Pakistan army chief dispels fears of coup
ISLAMABAD PAKISTAN’S army chief on Friday categorically denied that the military was plotting to seize power, confronting head on frenzied speculation that the government’s days are numbered.
The army issued the statement from General Ashfaq Kayani after Pakistan’s top judge also ruled out the possibility of a coup as he examined calls from the army and the opposition to probe a scandal threatening the government.
“He strongly dispelled the speculations of any military takeover and said that these are misleading and are being used as a bogey to divert the focus from the real issues,” it quoted Kayani as saying.
The general made the remarks while addressing troops in the tribal belt near the Afghan border on Thursday. When asked by AFP why it took 24 hours to release his remarks, military officials refused to elaborate.
“The Pakistan Army has and will continue to support the democratic process in the country. The army is fully cognisant of its constitutional obligations and responsibilities,” Kayani was quoted as saying.
The general added that “irrespective of all other considerations, there can be no compromise on national security,” without elaborating on his meaning.
Although few believe the military has the appetite for a coup, speculation has refused to die that President Asif Ali Zardari could be forced out over scandal and illness, which saw him undergo treatment in Dubai this month.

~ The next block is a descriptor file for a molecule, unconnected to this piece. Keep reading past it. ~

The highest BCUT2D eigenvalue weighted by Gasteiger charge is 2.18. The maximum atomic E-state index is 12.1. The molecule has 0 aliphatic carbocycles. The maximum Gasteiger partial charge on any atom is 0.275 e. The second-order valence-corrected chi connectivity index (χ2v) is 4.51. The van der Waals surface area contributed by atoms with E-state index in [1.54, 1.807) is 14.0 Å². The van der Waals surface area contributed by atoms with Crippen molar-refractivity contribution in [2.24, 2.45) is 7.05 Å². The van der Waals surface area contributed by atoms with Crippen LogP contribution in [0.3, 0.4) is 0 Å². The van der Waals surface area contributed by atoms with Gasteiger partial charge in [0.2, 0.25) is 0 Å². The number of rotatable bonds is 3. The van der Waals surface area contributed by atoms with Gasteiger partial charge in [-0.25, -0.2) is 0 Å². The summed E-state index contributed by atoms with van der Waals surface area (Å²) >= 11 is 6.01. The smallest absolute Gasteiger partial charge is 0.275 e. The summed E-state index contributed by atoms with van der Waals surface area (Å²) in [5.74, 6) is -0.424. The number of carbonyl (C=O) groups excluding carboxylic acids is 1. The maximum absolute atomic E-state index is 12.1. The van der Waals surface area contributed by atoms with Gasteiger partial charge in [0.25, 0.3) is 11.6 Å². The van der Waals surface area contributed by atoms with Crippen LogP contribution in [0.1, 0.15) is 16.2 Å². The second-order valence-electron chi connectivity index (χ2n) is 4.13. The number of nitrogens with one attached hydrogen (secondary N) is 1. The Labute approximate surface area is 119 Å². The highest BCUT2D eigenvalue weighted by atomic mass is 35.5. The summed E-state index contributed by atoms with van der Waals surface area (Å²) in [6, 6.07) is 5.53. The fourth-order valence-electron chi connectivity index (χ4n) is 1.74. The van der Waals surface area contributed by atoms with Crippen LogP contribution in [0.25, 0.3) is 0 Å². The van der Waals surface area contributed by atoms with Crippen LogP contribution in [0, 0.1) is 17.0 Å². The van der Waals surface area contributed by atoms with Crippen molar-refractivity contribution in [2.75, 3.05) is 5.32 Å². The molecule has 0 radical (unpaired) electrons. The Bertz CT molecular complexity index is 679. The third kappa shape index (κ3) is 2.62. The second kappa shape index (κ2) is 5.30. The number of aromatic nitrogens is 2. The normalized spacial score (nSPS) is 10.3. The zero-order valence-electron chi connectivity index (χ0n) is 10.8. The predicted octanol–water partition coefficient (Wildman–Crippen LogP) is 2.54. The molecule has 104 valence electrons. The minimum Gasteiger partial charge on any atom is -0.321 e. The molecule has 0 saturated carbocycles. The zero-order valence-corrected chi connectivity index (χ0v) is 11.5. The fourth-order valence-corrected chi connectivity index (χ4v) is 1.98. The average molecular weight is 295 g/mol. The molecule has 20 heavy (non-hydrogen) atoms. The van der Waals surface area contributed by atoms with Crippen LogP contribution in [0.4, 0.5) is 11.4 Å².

On Thursday, Prime Minister Yousuf Raza Gilani delivered an unprecedented tirade against the military and accused “conspirators” — whom he did not name — of plotting to bring down his government.
Tensions have been rising between the armed forces, which has carried out three coups in Pakistan and is considered the chief arbiter of power in the country of 174 million, and Zardari’s weakened government.
“Point of no return?” asked newspaper The News on Friday, writing: “A spectre is haunting Pakistan — the spectre of a clash between the army and the government that threatens to turn fatal”.
It remained unclear Friday whether Kayani’s remarks would ease tensions with the government.
Conspiracy theorists have also eyed an alliance between the Supreme Court and the military, although it remains unclear how they could unseat an elected president, who has survived a string of crises during three years in power.
The Supreme Court is deliberating whether to order a probe into allegations that Zardari’s ambassador to Washington wrote asking for US help to prevent a feared coup and reign in the military’s power in May.
Husain Haqqani flatly denies the accusations from a US businessman but was forced to resign as ambassador last month.
US air strikes that killed 24 Pakistani soldiers on November 26 have plunged the precarious Pakistani-US alliance to its lowest ebb in a decade with both sides in dispute about the precise sequence of events.
Pakistan on Friday rejected a US inquiry that blamed both sides for a series of mistakes that led to the deadliest single cross-border attack of the 10-year war in Afghanistan.
The Americans acknowledged for the first time significant responsibility, but insisted their troops responded only after coming under heavy machine-gun and mortar fire, angering Islamabad, which has denied the claims.